Last Sunday evening I came across the special Grammy Salute to the Bee Gees on CBS.
It was a two-hour special featuring Bee Gees music they recorded as well as songs they wrote for other artists sung by singers other than Barry Gibb, the surviving member of the band.
The oldest of the brothers Gibb at 70 years of age, Barry once said he’d never perform again after his brother Maurice died in 2003 at the age of 53. You saw very little of Barry and brother Robin who made up the three-man group.
Robin passed away in 2012 from cancer and, since then, Barry Gibb has performed more and more, including a solo world concert tour in 2013.
As I watched the show, it hit me that the Bee Gees music has been woven into the fabric of my life fairly deeply. Their string of hits began in the 1960s when I was a young guy peaking with the disco era in the late 1970s.
Their music has essentially been the soundtrack of my childhood.
There are plenty of musical acts that I loved in my teens and 20s like the Beatles and Rolling Stones, Al Green, Marvin Gaye and just about anything Motown, but the Bee Gees have been steady and strong for many of those years.
The movie “Saturday Night Fever” catapulted the Bee Gees’ career from musical stars to superstars in the music business in 1977. The soundtrack to the movie was one of the most successful selling albums of all time. Songs like “How Deep is Your Love,” Night Fever,” “Stayin’ Alive,” “More Than a Woman,” “You Should Be Dancing,” Jive Talkin’” and many more.
Some of their earlier hits were “To Love Somebody” (1967), “Massacheusetts” (1967), “I’ve Gotta Get a Message to You” (1968) and “I Started a Joke” (1968) to name a few from the 1960s.
Songs the Bee Gees have written for other artists include “Chain Reaction” (Diana Ross), “Come on Over” (Olivia Newton John), “Grease” (Frankie Valli), “Guilty” and “Woman in Love” (Barbara Streisand), “Islands in the Stream” (Kenny Rogers/Dolly Parton) and “Emotion” ((Samantha Sang and Destiny’s Child).
Music is something we all take for granted. We just hop in our car, turn on the radio, throw in a CD or hook up our iPhone to listen to our favorite songs.
Music is a medium that makes us happy and upbeat but could also make us sad and bring us to tears. We look to music to help us with exercising, walking, running, painting and passing the time when working, cutting the grass or doing a construction project.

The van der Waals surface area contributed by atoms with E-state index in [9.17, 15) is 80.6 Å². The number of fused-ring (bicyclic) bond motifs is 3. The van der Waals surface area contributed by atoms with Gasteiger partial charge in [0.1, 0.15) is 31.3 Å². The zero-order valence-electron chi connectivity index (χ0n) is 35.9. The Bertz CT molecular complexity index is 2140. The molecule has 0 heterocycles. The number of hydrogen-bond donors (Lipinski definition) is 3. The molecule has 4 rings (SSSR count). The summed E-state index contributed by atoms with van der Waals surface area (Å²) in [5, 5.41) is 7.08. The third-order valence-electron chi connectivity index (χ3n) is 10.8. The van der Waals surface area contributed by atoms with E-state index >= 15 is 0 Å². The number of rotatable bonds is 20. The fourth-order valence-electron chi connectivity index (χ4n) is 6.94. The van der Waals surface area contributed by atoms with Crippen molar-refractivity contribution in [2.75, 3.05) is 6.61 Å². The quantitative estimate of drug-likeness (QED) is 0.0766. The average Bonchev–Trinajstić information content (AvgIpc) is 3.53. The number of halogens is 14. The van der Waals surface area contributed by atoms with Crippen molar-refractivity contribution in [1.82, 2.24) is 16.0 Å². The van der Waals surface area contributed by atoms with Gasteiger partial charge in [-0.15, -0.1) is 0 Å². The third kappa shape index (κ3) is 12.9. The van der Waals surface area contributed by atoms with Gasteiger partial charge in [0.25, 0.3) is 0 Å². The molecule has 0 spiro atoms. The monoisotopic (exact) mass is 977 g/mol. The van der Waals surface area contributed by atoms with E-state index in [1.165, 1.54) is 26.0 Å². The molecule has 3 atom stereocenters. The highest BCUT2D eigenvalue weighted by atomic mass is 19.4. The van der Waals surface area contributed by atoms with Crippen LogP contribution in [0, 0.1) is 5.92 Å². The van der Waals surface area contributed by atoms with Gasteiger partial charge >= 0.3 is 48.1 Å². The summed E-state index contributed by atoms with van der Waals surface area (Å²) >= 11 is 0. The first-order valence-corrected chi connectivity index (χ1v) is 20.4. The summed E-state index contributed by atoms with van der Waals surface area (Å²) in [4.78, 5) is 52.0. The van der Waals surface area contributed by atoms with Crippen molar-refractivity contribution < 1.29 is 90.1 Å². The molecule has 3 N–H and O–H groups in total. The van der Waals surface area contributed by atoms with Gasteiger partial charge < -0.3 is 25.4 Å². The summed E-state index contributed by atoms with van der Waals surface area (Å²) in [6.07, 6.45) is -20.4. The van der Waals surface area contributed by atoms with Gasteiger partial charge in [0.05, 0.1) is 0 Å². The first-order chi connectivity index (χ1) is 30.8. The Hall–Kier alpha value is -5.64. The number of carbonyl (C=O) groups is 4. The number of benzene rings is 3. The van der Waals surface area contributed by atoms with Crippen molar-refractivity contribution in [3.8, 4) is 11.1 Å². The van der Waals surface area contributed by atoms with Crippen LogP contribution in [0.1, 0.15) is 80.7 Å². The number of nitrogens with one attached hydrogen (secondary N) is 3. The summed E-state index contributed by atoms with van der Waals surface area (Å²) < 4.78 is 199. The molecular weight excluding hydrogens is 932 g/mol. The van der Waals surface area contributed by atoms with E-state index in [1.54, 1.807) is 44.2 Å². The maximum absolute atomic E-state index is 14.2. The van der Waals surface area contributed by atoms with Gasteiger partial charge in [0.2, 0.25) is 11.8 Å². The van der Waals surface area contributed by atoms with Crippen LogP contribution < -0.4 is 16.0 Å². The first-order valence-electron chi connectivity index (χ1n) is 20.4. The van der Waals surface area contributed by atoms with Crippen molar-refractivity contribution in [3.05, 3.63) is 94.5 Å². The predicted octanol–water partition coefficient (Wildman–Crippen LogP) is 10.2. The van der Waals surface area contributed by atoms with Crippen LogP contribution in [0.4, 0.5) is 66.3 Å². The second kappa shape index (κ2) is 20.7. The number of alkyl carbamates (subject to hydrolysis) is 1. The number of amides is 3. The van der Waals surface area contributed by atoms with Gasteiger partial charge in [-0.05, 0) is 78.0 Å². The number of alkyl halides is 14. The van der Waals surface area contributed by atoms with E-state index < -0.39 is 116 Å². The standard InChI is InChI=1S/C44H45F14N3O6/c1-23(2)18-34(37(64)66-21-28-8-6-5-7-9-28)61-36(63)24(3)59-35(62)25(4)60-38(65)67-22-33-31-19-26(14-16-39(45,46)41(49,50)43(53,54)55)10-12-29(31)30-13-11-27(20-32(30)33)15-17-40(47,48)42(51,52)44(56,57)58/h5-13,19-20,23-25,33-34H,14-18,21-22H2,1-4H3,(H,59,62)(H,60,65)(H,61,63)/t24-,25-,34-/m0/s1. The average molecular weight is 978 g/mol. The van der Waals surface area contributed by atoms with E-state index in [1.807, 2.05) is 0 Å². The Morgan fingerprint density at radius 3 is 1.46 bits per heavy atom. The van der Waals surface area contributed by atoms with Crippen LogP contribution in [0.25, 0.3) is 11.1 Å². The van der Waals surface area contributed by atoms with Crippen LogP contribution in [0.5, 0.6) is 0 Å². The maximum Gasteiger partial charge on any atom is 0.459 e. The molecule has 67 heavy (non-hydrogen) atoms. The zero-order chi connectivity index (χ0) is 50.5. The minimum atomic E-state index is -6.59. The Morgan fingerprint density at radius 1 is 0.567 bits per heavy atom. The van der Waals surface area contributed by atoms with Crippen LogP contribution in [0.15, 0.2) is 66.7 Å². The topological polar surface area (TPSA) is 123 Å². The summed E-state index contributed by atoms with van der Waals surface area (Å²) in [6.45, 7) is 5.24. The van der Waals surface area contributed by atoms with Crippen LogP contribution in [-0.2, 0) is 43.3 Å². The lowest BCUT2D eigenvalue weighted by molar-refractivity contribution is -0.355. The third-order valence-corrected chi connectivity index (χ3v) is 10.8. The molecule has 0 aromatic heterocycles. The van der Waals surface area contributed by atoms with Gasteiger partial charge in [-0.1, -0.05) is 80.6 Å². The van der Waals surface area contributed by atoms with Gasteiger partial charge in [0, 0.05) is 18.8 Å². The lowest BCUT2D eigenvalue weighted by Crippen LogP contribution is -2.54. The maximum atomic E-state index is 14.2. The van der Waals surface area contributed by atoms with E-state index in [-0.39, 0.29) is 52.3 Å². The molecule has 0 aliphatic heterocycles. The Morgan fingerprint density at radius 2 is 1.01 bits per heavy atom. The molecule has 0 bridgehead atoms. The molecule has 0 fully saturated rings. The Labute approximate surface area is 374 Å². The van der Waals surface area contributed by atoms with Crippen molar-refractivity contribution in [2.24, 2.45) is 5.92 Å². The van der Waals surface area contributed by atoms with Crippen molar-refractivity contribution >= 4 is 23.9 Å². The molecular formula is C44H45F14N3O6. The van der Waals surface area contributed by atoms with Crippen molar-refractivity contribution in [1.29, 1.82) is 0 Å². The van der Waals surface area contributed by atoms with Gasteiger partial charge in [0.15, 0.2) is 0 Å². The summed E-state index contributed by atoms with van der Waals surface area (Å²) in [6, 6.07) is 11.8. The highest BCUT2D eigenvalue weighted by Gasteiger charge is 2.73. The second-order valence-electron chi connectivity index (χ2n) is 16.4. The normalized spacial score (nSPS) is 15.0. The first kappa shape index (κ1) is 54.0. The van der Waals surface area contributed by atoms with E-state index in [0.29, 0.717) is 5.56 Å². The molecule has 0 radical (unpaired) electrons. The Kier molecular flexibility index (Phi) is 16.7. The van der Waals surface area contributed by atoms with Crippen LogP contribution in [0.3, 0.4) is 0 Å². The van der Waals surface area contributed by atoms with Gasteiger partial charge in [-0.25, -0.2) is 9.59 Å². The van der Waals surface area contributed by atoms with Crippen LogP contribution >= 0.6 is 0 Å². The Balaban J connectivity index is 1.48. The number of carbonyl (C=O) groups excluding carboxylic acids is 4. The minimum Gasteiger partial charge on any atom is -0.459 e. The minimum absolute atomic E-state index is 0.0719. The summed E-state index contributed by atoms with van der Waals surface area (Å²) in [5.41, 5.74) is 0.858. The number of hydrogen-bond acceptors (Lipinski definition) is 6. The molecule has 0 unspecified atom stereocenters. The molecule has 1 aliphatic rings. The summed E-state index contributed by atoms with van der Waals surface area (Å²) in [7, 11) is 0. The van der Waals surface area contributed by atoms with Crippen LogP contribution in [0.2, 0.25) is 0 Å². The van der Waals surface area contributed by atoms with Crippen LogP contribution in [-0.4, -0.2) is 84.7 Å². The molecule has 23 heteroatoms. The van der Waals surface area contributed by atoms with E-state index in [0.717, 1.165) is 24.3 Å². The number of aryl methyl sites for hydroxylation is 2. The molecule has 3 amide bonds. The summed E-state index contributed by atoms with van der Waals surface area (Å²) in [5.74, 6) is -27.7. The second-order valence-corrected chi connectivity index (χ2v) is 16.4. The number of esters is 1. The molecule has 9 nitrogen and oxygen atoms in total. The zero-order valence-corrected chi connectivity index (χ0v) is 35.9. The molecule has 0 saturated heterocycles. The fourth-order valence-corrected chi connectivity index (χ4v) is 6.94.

We all have favorite songs and artists and, when a song pops up on the radio, it makes us feel great and often times takes us back to a place in time when we first heard the song.
Some songs remind us of a loved one or our first girlfriend or boyfriend.
Music takes us back to an era of our life that might have been one of the greatest times that could never be duplicated.
Music can be so beautiful like a great orchestral piece or an incredible instrumental.
I think we evolve with our musical tastes as time rolls on. When I discovered Luciano Pavarotti, I was probably in my 20s and, when I saw him on a PBS special singing his signature song, “Nessum Dorma,” it brought me to tears.
Then years or so later, the super threesome of The Three Tenors of Pavarotti, Plácido Domingo and José Carreras got together, first performing in 1990 in Rome.
I’ve come to appreciate both operatic music and country music.
What seems like an eternity ago, Ed and Becky Grasavage, of Pittston, promoted country concerts, starting off small scale in just our area. Soon, they had connections with many agents in Nashville and the Grasavages were encouraged to widen their territory. Before long, they were promoting concerts in five states, including tons of venues.
I was fortunate enough to be hired as their publicist working on advertisements, creating promotional material as well as posters and newspaper ads. It was a great run and part of my perk was attending concerts.
I got to meet some of the artists and bands as they toured at concerts we promoted. On occasion, I’d have dinner with the band, hang out in the artists’ dressing rooms and, in most cases, watch the show from the side of the stage near a soundboard person. I never knew a lick of lyrics but I came to appreciate the artists for their talent.
Music is something we cannot live without, especially when our favorite song pops up while we’re driving and rocking out.
Quote of the week
“Tenors are noble, pure and heroic and get the soprano, if she has not tragically expired before the final curtain. But baritones are born villains in opera. Always the heavy and never the hero – that’s me.” – Leonard Warren, American operatic baritone.
Thought of the week
“In every walk in nature, one receives far more than he seeks.” – John Muir
“Constant repetition carries conviction.” – Robert Collier, American motivational speaker.